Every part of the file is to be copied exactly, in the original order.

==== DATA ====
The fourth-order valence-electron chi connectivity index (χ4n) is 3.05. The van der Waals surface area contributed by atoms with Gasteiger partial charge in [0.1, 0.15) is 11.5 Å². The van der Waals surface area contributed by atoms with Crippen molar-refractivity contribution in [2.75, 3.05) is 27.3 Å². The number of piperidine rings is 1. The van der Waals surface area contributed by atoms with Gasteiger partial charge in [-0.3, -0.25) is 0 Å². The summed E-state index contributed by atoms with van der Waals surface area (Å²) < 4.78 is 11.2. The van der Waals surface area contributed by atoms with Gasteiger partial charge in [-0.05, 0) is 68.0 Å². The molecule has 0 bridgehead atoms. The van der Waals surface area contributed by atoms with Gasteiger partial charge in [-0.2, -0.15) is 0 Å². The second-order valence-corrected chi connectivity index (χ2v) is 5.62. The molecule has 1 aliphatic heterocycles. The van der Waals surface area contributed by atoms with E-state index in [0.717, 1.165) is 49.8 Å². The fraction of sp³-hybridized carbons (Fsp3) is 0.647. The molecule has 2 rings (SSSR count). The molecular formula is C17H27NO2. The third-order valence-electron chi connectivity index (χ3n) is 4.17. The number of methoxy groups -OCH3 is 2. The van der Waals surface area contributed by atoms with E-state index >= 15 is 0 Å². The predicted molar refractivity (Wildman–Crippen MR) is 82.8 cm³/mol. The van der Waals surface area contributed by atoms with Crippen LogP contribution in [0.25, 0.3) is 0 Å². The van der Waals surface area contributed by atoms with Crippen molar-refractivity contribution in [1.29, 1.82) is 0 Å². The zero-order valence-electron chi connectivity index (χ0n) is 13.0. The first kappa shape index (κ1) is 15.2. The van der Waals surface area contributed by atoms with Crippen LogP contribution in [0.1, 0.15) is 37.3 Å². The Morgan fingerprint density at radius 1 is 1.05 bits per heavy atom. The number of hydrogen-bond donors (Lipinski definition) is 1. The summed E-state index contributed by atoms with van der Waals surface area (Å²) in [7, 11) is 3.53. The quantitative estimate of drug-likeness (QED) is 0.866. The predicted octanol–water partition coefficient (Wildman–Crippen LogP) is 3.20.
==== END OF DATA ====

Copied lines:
The fourth-order valence-electron chi connectivity index (χ4n) is 3.05. The van der Waals surface area contributed by atoms with Gasteiger partial charge in [0.1, 0.15) is 11.5 Å². The van der Waals surface area contributed by atoms with Crippen molar-refractivity contribution in [2.75, 3.05) is 27.3 Å². The number of piperidine rings is 1. The van der Waals surface area contributed by atoms with Gasteiger partial charge in [-0.3, -0.25) is 0 Å². The summed E-state index contributed by atoms with van der Waals surface area (Å²) < 4.78 is 11.2. The van der Waals surface area contributed by atoms with Gasteiger partial charge in [-0.05, 0) is 68.0 Å². The molecule has 0 bridgehead atoms. The van der Waals surface area contributed by atoms with Gasteiger partial charge in [-0.2, -0.15) is 0 Å². The second-order valence-corrected chi connectivity index (χ2v) is 5.62. The molecule has 1 aliphatic heterocycles. The van der Waals surface area contributed by atoms with E-state index in [0.717, 1.165) is 49.8 Å². The fraction of sp³-hybridized carbons (Fsp3) is 0.647. The molecule has 2 rings (SSSR count). The molecular formula is C17H27NO2. The third-order valence-electron chi connectivity index (χ3n) is 4.17. The number of methoxy groups -OCH3 is 2. The van der Waals surface area contributed by atoms with E-state index >= 15 is 0 Å². The predicted molar refractivity (Wildman–Crippen MR) is 82.8 cm³/mol. The van der Waals surface area contributed by atoms with Crippen LogP contribution in [0.25, 0.3) is 0 Å². The van der Waals surface area contributed by atoms with Crippen molar-refractivity contribution in [1.29, 1.82) is 0 Å². The zero-order valence-electron chi connectivity index (χ0n) is 13.0. The first kappa shape index (κ1) is 15.2. The van der Waals surface area contributed by atoms with Crippen LogP contribution in [0.1, 0.15) is 37.3 Å². The Morgan fingerprint density at radius 1 is 1.05 bits per heavy atom. The number of hydrogen-bond donors (Lipinski definition) is 1. The summed E-state index contributed by atoms with van der Waals surface area (Å²) in [7, 11) is 3.53. The quantitative estimate of drug-likeness (QED) is 0.866. The predicted octanol–water partition coefficient (Wildman–Crippen LogP) is 3.20.